recently, i was pondering how much easier it was to get to the andes from the east by going up the rio platta, thru tucuman, and up the south flank to the silver mines.  many must have discovered and used this route.  the continent is much narrower here, and the passes are lower.  lots of germans came this way after ww2. 
         
        mike
         
         

      • mike white
        name of the village was wonseta, meaning sweet drink. their cemetery was on an island in the lake. dead buried in boxes raised off the ground. liberty and
        Message 3 of 4 , Sep 12, 2008
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             name of the village was wonseta, meaning sweet drink.  their cemetery was on an island in the lake.  dead buried in boxes raised off the ground.  liberty and equality were top values to them.  the 'toqui' was the head chief of the nation.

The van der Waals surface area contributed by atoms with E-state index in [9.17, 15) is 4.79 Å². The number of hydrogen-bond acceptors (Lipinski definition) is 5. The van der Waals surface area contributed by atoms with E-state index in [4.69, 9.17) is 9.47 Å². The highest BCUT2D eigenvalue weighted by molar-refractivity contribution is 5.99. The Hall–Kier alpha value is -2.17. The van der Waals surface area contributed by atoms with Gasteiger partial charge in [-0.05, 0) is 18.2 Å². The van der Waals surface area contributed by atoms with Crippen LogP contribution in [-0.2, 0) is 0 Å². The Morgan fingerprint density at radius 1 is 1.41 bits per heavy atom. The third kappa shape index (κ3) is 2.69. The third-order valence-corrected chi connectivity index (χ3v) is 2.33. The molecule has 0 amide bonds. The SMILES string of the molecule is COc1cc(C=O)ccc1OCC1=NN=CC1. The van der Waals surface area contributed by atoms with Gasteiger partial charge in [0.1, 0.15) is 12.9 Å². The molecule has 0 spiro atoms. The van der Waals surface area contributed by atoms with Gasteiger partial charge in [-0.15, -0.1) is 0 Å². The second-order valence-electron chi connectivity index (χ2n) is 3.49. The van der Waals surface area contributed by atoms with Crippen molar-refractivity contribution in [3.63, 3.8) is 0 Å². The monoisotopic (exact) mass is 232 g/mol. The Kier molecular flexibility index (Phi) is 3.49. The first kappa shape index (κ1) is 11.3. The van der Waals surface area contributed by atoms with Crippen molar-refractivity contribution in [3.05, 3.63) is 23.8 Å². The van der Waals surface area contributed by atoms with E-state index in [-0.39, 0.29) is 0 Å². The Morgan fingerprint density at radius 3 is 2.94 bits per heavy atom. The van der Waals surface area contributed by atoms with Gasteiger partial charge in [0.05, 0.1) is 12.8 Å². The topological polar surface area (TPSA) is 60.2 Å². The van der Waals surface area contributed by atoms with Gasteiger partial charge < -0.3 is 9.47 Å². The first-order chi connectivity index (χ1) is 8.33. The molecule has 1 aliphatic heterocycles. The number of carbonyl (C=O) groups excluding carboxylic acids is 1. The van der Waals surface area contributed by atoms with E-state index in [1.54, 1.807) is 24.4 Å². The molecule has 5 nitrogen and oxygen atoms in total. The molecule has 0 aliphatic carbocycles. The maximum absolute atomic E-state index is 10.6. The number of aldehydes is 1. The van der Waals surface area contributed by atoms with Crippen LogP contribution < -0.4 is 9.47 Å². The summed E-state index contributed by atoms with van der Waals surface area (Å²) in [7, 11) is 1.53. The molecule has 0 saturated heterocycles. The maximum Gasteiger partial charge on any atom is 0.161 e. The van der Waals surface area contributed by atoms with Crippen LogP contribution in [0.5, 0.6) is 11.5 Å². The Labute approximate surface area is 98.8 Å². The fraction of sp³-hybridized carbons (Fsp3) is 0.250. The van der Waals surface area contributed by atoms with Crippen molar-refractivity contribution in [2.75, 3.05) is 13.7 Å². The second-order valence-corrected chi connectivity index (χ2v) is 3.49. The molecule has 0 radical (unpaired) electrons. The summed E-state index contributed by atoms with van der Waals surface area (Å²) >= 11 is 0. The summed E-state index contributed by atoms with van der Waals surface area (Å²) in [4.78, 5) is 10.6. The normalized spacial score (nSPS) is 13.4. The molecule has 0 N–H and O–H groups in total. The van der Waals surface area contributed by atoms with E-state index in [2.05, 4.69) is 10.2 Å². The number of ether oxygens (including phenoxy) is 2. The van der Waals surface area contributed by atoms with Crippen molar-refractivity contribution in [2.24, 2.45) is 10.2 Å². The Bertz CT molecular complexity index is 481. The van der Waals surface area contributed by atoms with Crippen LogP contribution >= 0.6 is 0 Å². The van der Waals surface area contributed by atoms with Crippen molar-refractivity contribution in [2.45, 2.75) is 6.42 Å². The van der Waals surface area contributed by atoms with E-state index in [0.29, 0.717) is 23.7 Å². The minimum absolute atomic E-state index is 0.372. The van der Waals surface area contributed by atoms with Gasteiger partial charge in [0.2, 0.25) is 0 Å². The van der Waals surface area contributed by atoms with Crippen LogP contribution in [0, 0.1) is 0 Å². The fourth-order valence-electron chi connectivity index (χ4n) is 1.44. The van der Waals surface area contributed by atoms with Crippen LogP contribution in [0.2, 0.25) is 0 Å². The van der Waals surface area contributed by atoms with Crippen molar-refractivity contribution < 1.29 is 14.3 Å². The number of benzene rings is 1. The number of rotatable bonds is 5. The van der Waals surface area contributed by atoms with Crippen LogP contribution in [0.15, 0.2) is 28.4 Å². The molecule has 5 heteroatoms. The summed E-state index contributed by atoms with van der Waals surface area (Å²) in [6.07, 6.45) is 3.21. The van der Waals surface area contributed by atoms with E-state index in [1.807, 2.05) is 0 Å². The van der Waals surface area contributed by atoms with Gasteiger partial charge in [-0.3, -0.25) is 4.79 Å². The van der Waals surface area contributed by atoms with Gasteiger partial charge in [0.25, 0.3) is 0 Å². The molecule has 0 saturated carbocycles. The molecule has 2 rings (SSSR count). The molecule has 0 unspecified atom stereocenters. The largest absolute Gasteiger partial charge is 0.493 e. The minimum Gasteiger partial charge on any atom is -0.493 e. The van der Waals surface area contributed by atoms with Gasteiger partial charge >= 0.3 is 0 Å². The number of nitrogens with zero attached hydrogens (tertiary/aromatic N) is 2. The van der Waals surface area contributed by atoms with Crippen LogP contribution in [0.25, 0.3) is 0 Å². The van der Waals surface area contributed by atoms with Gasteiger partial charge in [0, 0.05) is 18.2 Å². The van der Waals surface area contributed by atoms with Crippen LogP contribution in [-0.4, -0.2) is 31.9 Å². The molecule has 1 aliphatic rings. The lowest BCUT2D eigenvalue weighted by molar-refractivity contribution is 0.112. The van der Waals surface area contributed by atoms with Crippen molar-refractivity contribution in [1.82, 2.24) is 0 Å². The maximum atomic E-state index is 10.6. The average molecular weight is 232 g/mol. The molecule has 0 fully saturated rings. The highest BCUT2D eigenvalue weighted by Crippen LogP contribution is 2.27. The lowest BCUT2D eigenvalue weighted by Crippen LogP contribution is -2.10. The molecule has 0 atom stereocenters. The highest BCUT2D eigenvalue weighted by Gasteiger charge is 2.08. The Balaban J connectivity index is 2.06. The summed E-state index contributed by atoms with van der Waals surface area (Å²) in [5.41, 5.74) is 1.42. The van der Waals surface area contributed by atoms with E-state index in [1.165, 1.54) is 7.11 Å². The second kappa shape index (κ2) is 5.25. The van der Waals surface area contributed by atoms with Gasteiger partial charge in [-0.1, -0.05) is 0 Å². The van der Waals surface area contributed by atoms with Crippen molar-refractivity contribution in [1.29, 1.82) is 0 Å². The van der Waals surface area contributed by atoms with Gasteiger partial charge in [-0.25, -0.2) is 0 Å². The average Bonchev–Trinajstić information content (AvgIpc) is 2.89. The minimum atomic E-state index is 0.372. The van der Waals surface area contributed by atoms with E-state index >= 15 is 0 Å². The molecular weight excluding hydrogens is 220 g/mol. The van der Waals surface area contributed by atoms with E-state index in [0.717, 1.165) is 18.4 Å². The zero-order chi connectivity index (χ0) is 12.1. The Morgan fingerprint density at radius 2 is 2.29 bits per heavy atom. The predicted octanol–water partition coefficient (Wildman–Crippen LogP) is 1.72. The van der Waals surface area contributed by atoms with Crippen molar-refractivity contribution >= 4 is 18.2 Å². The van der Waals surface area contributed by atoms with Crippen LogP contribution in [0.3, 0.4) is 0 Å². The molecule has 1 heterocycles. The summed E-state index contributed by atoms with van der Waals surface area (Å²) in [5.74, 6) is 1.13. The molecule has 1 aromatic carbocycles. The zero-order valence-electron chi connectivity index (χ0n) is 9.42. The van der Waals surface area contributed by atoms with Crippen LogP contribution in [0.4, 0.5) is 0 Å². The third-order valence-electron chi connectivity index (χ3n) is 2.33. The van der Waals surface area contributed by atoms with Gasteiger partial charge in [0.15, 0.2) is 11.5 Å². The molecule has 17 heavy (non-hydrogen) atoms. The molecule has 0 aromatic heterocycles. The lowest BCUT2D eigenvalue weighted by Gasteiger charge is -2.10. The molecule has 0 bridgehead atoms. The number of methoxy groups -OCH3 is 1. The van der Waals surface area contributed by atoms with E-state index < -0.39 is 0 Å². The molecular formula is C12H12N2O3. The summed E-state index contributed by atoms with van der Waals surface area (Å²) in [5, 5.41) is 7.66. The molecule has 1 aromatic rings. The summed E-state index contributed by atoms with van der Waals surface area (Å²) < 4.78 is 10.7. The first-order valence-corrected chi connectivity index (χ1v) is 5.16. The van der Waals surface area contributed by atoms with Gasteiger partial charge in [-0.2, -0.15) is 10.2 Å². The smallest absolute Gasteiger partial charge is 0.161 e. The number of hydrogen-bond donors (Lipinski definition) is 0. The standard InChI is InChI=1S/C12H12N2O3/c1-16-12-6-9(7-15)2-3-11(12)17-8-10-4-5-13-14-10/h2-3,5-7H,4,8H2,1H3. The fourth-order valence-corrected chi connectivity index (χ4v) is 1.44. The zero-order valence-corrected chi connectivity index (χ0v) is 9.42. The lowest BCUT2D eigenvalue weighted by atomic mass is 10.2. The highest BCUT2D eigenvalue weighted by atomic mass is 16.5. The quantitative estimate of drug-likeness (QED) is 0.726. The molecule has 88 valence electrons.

he called the guanaco a species of goat, saying their wool was the most valuable.  they hunted with guns, that they must have obtained from dutch traders on the coast.  they killed a jaguar of 400-500 lbs. 
             the book ends with these deserters taking berths on an american or english warship on its way to help in their war against peru. 
           
             ive received the 'secrets of the lost races', like new hc.  i will read it next, and may post parts. 
           
          mike